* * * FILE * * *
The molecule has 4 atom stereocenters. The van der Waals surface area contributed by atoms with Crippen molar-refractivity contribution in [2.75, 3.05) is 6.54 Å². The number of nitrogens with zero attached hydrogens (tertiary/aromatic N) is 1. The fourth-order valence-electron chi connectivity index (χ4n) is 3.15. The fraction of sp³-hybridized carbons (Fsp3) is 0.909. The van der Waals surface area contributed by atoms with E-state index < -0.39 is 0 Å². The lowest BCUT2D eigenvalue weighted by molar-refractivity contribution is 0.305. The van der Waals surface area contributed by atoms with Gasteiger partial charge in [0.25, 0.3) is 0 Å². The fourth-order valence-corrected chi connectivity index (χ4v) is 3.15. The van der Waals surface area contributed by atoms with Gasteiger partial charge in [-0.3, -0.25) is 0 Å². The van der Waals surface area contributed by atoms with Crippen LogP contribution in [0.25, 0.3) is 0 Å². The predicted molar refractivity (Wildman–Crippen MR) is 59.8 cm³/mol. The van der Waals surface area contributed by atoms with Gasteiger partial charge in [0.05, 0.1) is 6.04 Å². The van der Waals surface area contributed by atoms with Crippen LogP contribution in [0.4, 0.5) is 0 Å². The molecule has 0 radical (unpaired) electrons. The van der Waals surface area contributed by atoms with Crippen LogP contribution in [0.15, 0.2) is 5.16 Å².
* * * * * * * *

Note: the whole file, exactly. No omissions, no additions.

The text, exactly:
The molecule has 4 atom stereocenters. The van der Waals surface area contributed by atoms with Crippen molar-refractivity contribution in [2.75, 3.05) is 6.54 Å². The number of nitrogens with zero attached hydrogens (tertiary/aromatic N) is 1. The fourth-order valence-electron chi connectivity index (χ4n) is 3.15. The fraction of sp³-hybridized carbons (Fsp3) is 0.909. The van der Waals surface area contributed by atoms with E-state index < -0.39 is 0 Å². The lowest BCUT2D eigenvalue weighted by molar-refractivity contribution is 0.305. The van der Waals surface area contributed by atoms with Gasteiger partial charge in [0.25, 0.3) is 0 Å². The fourth-order valence-corrected chi connectivity index (χ4v) is 3.15. The van der Waals surface area contributed by atoms with Gasteiger partial charge in [-0.3, -0.25) is 0 Å². The van der Waals surface area contributed by atoms with Crippen LogP contribution in [0.25, 0.3) is 0 Å². The predicted molar refractivity (Wildman–Crippen MR) is 59.8 cm³/mol. The van der Waals surface area contributed by atoms with Gasteiger partial charge in [0.05, 0.1) is 6.04 Å². The van der Waals surface area contributed by atoms with Crippen LogP contribution in [0.4, 0.5) is 0 Å². The molecule has 0 radical (unpaired) electrons. The van der Waals surface area contributed by atoms with Crippen LogP contribution in [0.15, 0.2) is 5.16 Å².